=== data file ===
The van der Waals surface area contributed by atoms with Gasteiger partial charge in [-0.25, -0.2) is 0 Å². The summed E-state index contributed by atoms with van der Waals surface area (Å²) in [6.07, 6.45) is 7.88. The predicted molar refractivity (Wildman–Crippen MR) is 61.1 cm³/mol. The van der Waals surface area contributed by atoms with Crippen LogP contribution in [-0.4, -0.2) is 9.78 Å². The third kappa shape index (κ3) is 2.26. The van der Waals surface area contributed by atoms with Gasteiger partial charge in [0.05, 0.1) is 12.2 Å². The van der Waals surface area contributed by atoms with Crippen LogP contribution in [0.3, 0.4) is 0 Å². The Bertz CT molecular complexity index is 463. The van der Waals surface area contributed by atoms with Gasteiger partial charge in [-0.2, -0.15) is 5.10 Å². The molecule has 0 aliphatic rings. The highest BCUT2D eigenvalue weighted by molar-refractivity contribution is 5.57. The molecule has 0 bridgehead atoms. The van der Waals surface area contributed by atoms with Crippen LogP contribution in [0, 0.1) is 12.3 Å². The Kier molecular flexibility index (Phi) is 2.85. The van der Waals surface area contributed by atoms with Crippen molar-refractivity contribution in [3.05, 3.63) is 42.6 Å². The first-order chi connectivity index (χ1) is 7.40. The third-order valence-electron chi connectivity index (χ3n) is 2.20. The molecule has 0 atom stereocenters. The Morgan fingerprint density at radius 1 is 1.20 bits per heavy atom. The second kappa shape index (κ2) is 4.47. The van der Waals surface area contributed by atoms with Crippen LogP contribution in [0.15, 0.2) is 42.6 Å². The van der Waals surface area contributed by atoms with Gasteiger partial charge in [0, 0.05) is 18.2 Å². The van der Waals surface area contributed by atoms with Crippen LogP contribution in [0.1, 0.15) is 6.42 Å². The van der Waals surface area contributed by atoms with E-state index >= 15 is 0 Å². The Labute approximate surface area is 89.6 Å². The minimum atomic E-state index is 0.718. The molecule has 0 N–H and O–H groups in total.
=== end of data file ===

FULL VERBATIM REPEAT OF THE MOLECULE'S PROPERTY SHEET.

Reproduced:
The van der Waals surface area contributed by atoms with Gasteiger partial charge in [-0.25, -0.2) is 0 Å². The summed E-state index contributed by atoms with van der Waals surface area (Å²) in [6.07, 6.45) is 7.88. The predicted molar refractivity (Wildman–Crippen MR) is 61.1 cm³/mol. The van der Waals surface area contributed by atoms with Crippen LogP contribution in [-0.4, -0.2) is 9.78 Å². The third kappa shape index (κ3) is 2.26. The van der Waals surface area contributed by atoms with Gasteiger partial charge in [0.05, 0.1) is 12.2 Å². The van der Waals surface area contributed by atoms with Crippen LogP contribution in [0.3, 0.4) is 0 Å². The Bertz CT molecular complexity index is 463. The van der Waals surface area contributed by atoms with Gasteiger partial charge in [-0.2, -0.15) is 5.10 Å². The molecule has 0 aliphatic rings. The highest BCUT2D eigenvalue weighted by molar-refractivity contribution is 5.57. The molecule has 0 bridgehead atoms. The van der Waals surface area contributed by atoms with Crippen LogP contribution in [0, 0.1) is 12.3 Å². The Kier molecular flexibility index (Phi) is 2.85. The van der Waals surface area contributed by atoms with Crippen molar-refractivity contribution in [3.05, 3.63) is 42.6 Å². The first-order chi connectivity index (χ1) is 7.40. The third-order valence-electron chi connectivity index (χ3n) is 2.20. The molecule has 0 atom stereocenters. The Morgan fingerprint density at radius 1 is 1.20 bits per heavy atom. The second kappa shape index (κ2) is 4.47. The van der Waals surface area contributed by atoms with Crippen LogP contribution in [0.15, 0.2) is 42.6 Å². The van der Waals surface area contributed by atoms with Gasteiger partial charge in [0, 0.05) is 18.2 Å². The van der Waals surface area contributed by atoms with Crippen LogP contribution in [0.1, 0.15) is 6.42 Å². The van der Waals surface area contributed by atoms with E-state index >= 15 is 0 Å². The Labute approximate surface area is 89.6 Å². The minimum atomic E-state index is 0.718. The molecule has 0 N–H and O–H groups in total.